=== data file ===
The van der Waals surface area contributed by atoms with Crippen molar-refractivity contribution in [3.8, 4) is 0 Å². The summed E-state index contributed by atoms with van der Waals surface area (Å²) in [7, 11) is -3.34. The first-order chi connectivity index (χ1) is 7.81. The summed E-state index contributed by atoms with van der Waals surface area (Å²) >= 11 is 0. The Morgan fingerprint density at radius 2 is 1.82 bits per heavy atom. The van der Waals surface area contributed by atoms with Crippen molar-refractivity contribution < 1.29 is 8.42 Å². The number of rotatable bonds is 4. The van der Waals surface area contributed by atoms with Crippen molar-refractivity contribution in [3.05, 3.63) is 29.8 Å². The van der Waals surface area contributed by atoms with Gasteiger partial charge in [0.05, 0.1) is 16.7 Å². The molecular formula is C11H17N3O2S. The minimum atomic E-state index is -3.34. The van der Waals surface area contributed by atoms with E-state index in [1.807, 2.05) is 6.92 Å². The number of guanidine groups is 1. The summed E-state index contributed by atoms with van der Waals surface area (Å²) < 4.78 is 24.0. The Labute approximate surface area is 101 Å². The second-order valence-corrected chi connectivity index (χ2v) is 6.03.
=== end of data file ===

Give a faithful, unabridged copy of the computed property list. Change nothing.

The van der Waals surface area contributed by atoms with Crippen molar-refractivity contribution in [3.8, 4) is 0 Å². The summed E-state index contributed by atoms with van der Waals surface area (Å²) in [7, 11) is -3.34. The first-order chi connectivity index (χ1) is 7.81. The summed E-state index contributed by atoms with van der Waals surface area (Å²) >= 11 is 0. The Morgan fingerprint density at radius 2 is 1.82 bits per heavy atom. The van der Waals surface area contributed by atoms with Crippen molar-refractivity contribution < 1.29 is 8.42 Å². The number of rotatable bonds is 4. The van der Waals surface area contributed by atoms with Crippen molar-refractivity contribution in [3.05, 3.63) is 29.8 Å². The van der Waals surface area contributed by atoms with Gasteiger partial charge in [0.05, 0.1) is 16.7 Å². The molecular formula is C11H17N3O2S. The minimum atomic E-state index is -3.34. The van der Waals surface area contributed by atoms with E-state index in [1.807, 2.05) is 6.92 Å². The number of guanidine groups is 1. The summed E-state index contributed by atoms with van der Waals surface area (Å²) < 4.78 is 24.0. The Labute approximate surface area is 101 Å². The second-order valence-corrected chi connectivity index (χ2v) is 6.03.